Object name: NGC6332

Designation(s): NGC6332, NGC6327, NGC6329, NGC6336,

This field in Hercules contains part of the NGC 6329 galaxy group anchored by that large elliptical galaxy. The group is about 370 million light-years distant by redshift measurement. While the group contains some galaxies west of this field most of them are to the east of NGC 6329 so that's what I aimed for. I planned to get the eastern galaxies in a later shot but this was the last night I could image for over a month so it never happened as the group was too far west by the time the weather improved. Maybe next year.

NGC 6329 is nearly 250,000 light-years across by my measurement. Truly a huge elliptical galaxy. It was discovered by Édouard Stephan on July 11, 1876. Its core is a strong X-ray source. NED and the NGC project classifies it as simply E while Seligman says E0? Other than that I found little on it.

NGC 6327 lies to its southwest. It is listed by NED as a compact galaxy as does the NGC Project and Seligman though he adds 2 question marks. I found no redshift for it at NED. It too was discovered by Édouard Stephan a week after he found NGC 6329, on July 18, 1876. With no redshift to go by and assuming it is a member of the group which seems likely, it is "only" 74,000 light-years across. Large for a compact galaxy.

NGC 6332 is a rather red spiral galaxy. It is listed as Sa by NED and the NGC project but Sa? by Seligman (only one question mark this time). It was discovered by Édouard Stephan the same night as NGC 6329. Including its faint plumes, it is a huge spiral at 240,000 light-years in size by my measurement.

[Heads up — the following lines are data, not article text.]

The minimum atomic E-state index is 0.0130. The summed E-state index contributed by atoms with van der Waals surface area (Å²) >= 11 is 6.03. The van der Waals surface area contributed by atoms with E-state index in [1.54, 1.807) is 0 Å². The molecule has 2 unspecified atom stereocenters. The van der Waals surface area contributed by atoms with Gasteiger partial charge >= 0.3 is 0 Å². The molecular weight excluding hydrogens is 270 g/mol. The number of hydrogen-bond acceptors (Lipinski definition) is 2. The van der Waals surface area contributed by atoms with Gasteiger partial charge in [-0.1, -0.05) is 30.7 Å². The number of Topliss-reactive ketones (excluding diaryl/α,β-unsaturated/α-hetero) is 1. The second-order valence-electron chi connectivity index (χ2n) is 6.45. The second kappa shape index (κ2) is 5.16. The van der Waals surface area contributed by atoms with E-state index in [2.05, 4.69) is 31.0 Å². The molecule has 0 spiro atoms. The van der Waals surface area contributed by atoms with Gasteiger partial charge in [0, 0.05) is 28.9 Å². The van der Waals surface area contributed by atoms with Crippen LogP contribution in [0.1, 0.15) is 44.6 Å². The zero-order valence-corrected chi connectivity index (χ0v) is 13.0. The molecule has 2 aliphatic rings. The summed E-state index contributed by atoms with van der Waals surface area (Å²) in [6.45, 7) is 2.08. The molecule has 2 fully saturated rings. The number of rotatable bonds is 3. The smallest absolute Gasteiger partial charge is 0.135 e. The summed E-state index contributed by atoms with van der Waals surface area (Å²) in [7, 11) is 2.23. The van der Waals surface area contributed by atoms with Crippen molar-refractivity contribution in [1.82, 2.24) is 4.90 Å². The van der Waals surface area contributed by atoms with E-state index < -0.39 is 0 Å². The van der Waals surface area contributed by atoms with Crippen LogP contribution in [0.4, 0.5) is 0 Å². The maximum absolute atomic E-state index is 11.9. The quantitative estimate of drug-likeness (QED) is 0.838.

The last NGC galaxy is NGC 6336 a small spiral galaxy a bit bluer than NGC 6332 but still redder than I expected. It is classed as SAB(s)a by NED, SBa by the NGC project and SBa? by Seligman. It too was discovered by Édouard Stephan the night he found NGC 6332 and 6329. I measure it at 119,000 light-years in size. A bit larger than our galaxy.

There's one IC object in the frame but is an error by Guillaume Bigourdan. He saw the double star as a "cluster, very small, nebulous, very faint double star involved". At least that's how Dreyer portrays it. The double star is correct but obviously not the rest. He also had a 2-degree declination error in everything he did that night. Apparently June 1, 1897 wasn't a good night for him.

Most of the galaxies in the field don't have redshift measurements. It is likely they too are members of the NGC 6329 group so it wasn't deemed worth the effort to get spectroscopic data on but the major ones. That's my idea anyway.

The field contains quite a few quasars. They pretty much disprove Arp's theory that they are nearby objects ejected from active galaxies. While these are large galaxies they don't begin to have sufficient activity for his now discredited theory.

14" LX200R @ f/10, L=4x10' RGB=2x10', STL-11000XM, Paramount ME